The FSA building block 400 includes a state transition counter unit (STCU) 432 that contains a number of registers and accompanying logic to allow for efficient evaluation of complex REs. For example, the counter allows an RE to be programmed that employs state transitions not just upon receipt of a specified symbol, but upon receipt of the specified symbol a specified number of times. So, for example, an RE may be programmed as a b {2, 4} c, which indicates a match when “a” is received followed by the occurrence of “b” from two to four times, followed by “c” (i.e., abbc, abbbc, and abbbbc). Such an RE can be programmed to the FSA building block by using state 0 for comparison of “a”, state 1 for comparison of b {2,4}, and state 2 for comparison of “c”. A counter trigger state (CTS) register 433 can be programmed with a trigger state (e.g., state 1, the state corresponding to “b {2,4}”) for the counter 434. For this example, the CTS register 433 is programmed to state 1, the counter lower value (CLV) register 435 is programmed to 2 (i.e., the minimum number of occurrences for a match), and the counter upper value (CUV) register 436 is programmed to 4 (i.e., the maximum number of occurrences for a match). The programmed values of the CTS 433, the CLV 435, and the CUV 436, together with the value of the counter 434, are input to the counter logic 437. When the conditions of the RE are satisfied, the counter logic output 438 will be activated. The transition from one state to the nextstate 1 (corresponding to “b {2,4}”) to state 2 (corresponding to “c”) is controlled by the counter logic output 438, so no transition will occur until the counter logic output is high.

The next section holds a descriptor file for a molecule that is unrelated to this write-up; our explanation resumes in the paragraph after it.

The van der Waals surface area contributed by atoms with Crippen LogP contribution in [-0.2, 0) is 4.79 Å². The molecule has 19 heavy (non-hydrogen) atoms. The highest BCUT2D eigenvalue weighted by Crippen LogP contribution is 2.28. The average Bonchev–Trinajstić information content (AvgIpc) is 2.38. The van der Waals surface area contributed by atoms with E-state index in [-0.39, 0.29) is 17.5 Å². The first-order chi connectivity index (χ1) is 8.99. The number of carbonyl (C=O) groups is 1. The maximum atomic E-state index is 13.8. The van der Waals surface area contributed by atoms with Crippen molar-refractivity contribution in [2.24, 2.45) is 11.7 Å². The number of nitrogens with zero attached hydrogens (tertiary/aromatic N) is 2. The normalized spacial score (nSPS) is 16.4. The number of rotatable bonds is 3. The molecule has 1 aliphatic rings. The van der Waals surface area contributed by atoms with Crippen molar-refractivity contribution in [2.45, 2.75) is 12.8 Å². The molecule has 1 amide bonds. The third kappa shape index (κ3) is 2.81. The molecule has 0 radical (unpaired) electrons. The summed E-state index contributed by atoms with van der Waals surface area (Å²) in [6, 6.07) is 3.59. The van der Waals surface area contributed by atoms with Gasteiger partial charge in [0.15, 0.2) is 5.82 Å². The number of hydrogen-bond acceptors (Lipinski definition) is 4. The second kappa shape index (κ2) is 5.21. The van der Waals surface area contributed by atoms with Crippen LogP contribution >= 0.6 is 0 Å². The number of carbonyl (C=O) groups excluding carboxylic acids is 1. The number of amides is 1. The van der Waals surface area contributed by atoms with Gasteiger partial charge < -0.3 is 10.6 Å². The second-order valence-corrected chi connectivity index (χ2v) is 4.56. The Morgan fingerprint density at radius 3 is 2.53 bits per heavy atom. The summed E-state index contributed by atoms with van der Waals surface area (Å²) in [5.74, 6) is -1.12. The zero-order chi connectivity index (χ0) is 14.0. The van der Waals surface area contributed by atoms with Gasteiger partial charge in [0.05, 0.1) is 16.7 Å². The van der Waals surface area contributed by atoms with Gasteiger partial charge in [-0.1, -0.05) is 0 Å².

For one embodiment the CTS register 433 can be programmed with multiple trigger states to effect more complex REs. For example, an RE programmed as a (b|c) {2, 4} would require programming the states corresponding to “b” and “c” (i.e., states 1 and 2) as trigger states.